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It was ten after four as I pulled into the Bryan High School parking lot. I arrived thirty minutes before game time so I could make sure that I had a first-row seat for the night’s slate of basketball games between the Swanton Bulldogs and the Bryan Golden Bears.  Bethany, my daughter with Down Syndrome, was with me. Armed with pens and spiral notebooks, she spent the night drawing pictures and entertaining those who sat nearby.

I brought my camera equipment with me. I ALWAYS bring my cameras, feeling naked on those rare occasions when I leave them at home. I love watching high school basketball games. I am reminded of a time long ago — forty years ago now — when a young redhead boy sprinted up and down the court, hoping his meager effort would lead to a team victory. Never a great player, I still love the machinations of the game. Tonight’s varsity match was a blowout until late in the fourth quarter when Swanton mounted a comeback.  A flurry of shots fell through the net, trimming Bryan’s lead to eight. I wondered, would Swanton find a way to snatch victory out of jaws of defeat? Alas, it was not to be. Swanton lost all three games — ninth grade, junior varsity, and varsity.  My cousin’s son plays on Swanton’s ninth grade team. He, statistically, had a great game, but his fellow teammates did not.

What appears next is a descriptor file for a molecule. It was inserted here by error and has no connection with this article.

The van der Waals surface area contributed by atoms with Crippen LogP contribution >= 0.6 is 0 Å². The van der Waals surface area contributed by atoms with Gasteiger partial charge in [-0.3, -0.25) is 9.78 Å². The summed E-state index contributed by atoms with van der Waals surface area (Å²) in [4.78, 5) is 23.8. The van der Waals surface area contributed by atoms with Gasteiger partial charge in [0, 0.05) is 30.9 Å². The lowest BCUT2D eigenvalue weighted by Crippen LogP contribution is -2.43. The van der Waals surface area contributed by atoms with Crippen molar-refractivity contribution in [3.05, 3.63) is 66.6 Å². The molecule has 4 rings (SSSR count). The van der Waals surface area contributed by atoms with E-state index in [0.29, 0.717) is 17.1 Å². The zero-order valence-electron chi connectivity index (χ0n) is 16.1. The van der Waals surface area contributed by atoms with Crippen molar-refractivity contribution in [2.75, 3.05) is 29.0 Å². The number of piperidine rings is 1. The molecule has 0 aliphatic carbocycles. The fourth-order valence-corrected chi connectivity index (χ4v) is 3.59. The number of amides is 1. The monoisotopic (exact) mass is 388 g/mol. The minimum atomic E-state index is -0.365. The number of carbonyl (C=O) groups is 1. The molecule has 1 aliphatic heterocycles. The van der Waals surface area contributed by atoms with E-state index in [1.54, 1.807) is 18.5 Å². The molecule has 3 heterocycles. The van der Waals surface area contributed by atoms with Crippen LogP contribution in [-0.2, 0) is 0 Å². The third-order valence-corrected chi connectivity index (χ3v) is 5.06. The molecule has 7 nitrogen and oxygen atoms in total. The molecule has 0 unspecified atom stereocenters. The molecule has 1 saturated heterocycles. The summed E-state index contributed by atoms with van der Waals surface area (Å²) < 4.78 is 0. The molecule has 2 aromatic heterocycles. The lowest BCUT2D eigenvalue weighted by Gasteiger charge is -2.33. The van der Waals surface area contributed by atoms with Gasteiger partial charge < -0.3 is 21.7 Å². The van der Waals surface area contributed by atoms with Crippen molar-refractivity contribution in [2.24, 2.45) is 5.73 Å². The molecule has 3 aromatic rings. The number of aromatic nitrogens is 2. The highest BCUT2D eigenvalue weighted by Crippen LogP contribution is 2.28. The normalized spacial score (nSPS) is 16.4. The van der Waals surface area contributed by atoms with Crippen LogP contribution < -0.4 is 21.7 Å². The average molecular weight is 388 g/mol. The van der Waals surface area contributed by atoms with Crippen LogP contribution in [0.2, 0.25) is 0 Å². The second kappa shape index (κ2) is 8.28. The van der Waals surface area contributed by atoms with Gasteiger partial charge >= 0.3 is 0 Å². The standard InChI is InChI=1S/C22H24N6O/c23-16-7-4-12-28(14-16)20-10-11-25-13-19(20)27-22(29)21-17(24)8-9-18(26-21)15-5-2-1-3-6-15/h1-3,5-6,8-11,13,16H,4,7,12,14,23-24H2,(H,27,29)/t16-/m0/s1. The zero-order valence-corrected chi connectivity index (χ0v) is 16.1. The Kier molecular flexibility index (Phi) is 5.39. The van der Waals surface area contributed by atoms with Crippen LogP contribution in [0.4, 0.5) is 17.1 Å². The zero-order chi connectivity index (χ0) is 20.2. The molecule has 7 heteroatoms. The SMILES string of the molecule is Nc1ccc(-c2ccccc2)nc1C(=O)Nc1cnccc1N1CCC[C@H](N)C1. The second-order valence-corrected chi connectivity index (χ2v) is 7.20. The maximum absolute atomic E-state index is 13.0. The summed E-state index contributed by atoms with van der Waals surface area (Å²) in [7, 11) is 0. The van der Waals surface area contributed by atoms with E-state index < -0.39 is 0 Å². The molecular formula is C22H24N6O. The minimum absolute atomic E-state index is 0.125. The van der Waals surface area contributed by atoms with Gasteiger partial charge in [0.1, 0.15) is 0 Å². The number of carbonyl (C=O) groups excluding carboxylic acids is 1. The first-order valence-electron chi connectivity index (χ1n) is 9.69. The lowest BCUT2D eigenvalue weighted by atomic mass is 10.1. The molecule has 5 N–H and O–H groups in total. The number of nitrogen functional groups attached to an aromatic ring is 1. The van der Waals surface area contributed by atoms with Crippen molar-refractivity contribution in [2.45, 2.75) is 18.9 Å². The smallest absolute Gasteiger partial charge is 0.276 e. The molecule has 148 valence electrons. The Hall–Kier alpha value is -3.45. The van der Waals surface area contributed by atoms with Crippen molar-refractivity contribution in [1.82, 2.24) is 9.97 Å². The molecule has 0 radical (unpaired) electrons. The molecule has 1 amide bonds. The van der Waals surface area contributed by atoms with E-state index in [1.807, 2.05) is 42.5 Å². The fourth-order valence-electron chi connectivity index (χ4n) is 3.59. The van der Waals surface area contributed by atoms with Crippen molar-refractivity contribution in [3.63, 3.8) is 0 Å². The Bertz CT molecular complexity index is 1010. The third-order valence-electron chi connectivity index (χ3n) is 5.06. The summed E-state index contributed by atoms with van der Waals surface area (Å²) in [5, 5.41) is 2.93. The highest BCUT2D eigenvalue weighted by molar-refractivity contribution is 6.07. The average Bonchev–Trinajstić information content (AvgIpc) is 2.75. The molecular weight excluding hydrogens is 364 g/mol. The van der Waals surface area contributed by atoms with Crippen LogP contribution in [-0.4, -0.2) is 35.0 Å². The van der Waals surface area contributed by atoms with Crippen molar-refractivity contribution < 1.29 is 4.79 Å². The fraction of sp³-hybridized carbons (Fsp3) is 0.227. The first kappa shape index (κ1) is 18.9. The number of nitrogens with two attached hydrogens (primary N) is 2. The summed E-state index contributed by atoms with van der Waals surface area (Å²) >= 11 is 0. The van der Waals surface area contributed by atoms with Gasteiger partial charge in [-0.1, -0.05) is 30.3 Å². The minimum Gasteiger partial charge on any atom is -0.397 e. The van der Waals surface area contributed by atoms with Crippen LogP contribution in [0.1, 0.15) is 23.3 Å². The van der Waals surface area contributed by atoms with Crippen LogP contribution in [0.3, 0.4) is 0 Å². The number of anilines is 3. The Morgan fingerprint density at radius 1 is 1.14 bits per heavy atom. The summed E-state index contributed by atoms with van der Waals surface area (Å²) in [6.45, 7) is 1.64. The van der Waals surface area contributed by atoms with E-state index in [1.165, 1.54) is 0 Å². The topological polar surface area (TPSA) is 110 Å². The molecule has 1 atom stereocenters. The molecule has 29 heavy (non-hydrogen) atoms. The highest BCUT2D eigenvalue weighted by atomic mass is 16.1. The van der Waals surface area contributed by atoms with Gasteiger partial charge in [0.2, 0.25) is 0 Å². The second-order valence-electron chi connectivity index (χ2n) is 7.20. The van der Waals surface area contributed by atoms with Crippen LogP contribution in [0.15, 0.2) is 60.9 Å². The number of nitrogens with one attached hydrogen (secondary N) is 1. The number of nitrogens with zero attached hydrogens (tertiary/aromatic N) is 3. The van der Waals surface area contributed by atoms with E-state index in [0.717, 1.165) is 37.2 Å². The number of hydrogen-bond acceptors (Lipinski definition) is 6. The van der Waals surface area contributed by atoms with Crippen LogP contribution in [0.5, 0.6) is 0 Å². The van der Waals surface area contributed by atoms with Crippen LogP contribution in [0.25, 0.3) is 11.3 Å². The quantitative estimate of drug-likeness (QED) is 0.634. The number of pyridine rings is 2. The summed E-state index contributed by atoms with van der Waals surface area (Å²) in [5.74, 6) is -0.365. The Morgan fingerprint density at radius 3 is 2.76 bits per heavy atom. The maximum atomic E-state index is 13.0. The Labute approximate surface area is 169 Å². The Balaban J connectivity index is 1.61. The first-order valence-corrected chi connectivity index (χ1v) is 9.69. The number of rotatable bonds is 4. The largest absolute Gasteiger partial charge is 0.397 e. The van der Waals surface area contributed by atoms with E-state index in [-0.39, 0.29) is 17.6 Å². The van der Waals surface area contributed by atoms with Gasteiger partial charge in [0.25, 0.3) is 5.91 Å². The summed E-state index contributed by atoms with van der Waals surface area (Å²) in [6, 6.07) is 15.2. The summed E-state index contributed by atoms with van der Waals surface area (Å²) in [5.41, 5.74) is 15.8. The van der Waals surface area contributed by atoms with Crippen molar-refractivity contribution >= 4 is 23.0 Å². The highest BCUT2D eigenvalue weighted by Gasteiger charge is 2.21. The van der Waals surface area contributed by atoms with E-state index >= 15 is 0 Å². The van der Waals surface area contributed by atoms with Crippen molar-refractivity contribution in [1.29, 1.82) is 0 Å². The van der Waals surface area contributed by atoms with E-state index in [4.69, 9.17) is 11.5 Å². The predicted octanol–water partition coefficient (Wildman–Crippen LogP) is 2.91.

I knew that tonight was going to be difficult me. It was Veteran’s Night — an opportunity for locals to recognize and applaud veterans for their service.  Surrounding me were fans wearing Trump tee shirts and hats, along with hundreds of people wearing flag apparel. These are the same people who would be outraged if I burnt a flag, demanding my arrest for violating the “flag code.” Lost on them are their own violations of the code with their Trumpesque accoutrements.

The public address announcer let the crowd know that the pregame events would begin with the Bryan band playing God Bless America. Everyone stood to their feet as the band began to play America’s second national anthem. Those near me put hands over their hearts, and several of them lustfully sang the words made infamous by the terrorist attacks on 9-11.